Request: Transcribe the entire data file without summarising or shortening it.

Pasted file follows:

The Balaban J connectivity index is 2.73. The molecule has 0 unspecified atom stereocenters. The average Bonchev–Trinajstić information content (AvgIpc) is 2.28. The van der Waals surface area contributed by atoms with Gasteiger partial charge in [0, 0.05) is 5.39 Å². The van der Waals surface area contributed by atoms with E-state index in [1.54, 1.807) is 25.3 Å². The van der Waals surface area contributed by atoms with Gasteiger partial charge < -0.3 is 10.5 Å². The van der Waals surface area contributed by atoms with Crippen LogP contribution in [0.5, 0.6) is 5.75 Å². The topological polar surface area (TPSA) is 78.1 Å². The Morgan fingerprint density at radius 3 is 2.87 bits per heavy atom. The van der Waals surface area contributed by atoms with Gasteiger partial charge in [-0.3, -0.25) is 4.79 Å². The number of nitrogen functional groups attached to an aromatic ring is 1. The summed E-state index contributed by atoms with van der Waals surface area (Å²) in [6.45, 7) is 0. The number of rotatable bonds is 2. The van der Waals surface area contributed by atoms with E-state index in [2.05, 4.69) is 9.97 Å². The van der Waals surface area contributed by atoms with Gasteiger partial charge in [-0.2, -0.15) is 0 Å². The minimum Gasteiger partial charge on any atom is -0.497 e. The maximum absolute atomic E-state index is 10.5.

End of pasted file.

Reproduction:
The Balaban J connectivity index is 2.73. The molecule has 0 unspecified atom stereocenters. The average Bonchev–Trinajstić information content (AvgIpc) is 2.28. The van der Waals surface area contributed by atoms with Gasteiger partial charge in [0, 0.05) is 5.39 Å². The van der Waals surface area contributed by atoms with E-state index in [1.54, 1.807) is 25.3 Å². The van der Waals surface area contributed by atoms with Gasteiger partial charge < -0.3 is 10.5 Å². The van der Waals surface area contributed by atoms with Crippen LogP contribution in [0.5, 0.6) is 5.75 Å². The topological polar surface area (TPSA) is 78.1 Å². The Morgan fingerprint density at radius 3 is 2.87 bits per heavy atom. The van der Waals surface area contributed by atoms with Gasteiger partial charge in [-0.3, -0.25) is 4.79 Å². The number of nitrogen functional groups attached to an aromatic ring is 1. The summed E-state index contributed by atoms with van der Waals surface area (Å²) in [6.45, 7) is 0. The number of rotatable bonds is 2. The van der Waals surface area contributed by atoms with E-state index in [2.05, 4.69) is 9.97 Å². The van der Waals surface area contributed by atoms with Gasteiger partial charge in [-0.2, -0.15) is 0 Å². The minimum Gasteiger partial charge on any atom is -0.497 e. The maximum absolute atomic E-state index is 10.5.